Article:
The Sixth Extinction: An Unnatural History

Elizabeth Kolbert, Author
Elizabeth Kolbert. Holt, $28 (352p) ISBN 978-0-8050-9299-8
Paperback - 336 pages - 978-1-250-06218-5
Compact Disc - 978-1-4423-6945-0
Open Ebook - 336 pages - 978-0-8050-9979-9
Book - 978-1-4423-6946-7
Hardcover - 336 pages - 978-1-4088-5122-7
Hardcover - 352 pages - 978-1-4088-5121-0
Hardcover - 336 pages - 978-1-4088-5711-3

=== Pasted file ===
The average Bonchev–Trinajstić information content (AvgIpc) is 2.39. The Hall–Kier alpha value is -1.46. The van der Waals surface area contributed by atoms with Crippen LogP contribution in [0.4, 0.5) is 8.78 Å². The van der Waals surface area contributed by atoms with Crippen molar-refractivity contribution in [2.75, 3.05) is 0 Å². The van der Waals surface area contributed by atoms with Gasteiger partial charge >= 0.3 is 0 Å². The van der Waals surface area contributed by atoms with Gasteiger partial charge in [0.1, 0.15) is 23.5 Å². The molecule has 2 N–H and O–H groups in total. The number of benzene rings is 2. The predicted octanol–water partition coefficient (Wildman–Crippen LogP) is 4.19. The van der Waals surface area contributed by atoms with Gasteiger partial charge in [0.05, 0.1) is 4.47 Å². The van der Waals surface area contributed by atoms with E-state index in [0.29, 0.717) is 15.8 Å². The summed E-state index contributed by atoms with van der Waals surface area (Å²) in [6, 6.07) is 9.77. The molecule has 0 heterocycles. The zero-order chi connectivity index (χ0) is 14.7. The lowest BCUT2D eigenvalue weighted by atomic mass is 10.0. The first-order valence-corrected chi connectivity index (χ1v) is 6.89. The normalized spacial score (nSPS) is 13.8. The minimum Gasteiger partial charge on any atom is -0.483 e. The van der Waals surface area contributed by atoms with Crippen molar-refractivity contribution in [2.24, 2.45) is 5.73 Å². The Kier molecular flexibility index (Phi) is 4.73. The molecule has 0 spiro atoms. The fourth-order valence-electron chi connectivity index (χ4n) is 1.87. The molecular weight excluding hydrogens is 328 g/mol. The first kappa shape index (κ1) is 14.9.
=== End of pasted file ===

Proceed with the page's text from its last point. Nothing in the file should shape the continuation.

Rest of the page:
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New Yorker staff writer Kolbert (Field Notes from a Catastrophe) accomplishes an amazing feat in her latest book, which superbly blends the depressing facts associated with rampant species extinctions and impending ecosystem collapse with stellar writing to produce a text that is accessible, witty, scientifically accurate, and impossible to put down. The eponymous extinction refers to the fact that the current rate of species loss is approaching that of the mass extinctions that ended five previous geologic epochs. Kolbert’s reporting takes her from the Andes to the Great Barrier Reef, and from a bare rock island off the coast of Iceland to a cave near Albany, N.Y. Throughout, she combines a historical perspective with the best modern science on offer, while bringing both scientists and species to life. As dire as our problems are today, Kolbert explains that they did not begin with the industrial revolution: “Though it might be nice to imagine there once was a time when man lived in harmony with nature, it’s not clear that he ever really did.” Kolbert, however, offers some optimism based on the passion the concept of extinction evokes: “Such is the pain the loss of a single species causes that we’re willing to perform ultrasounds on rhinos and handjobs on crows.” (Feb.)
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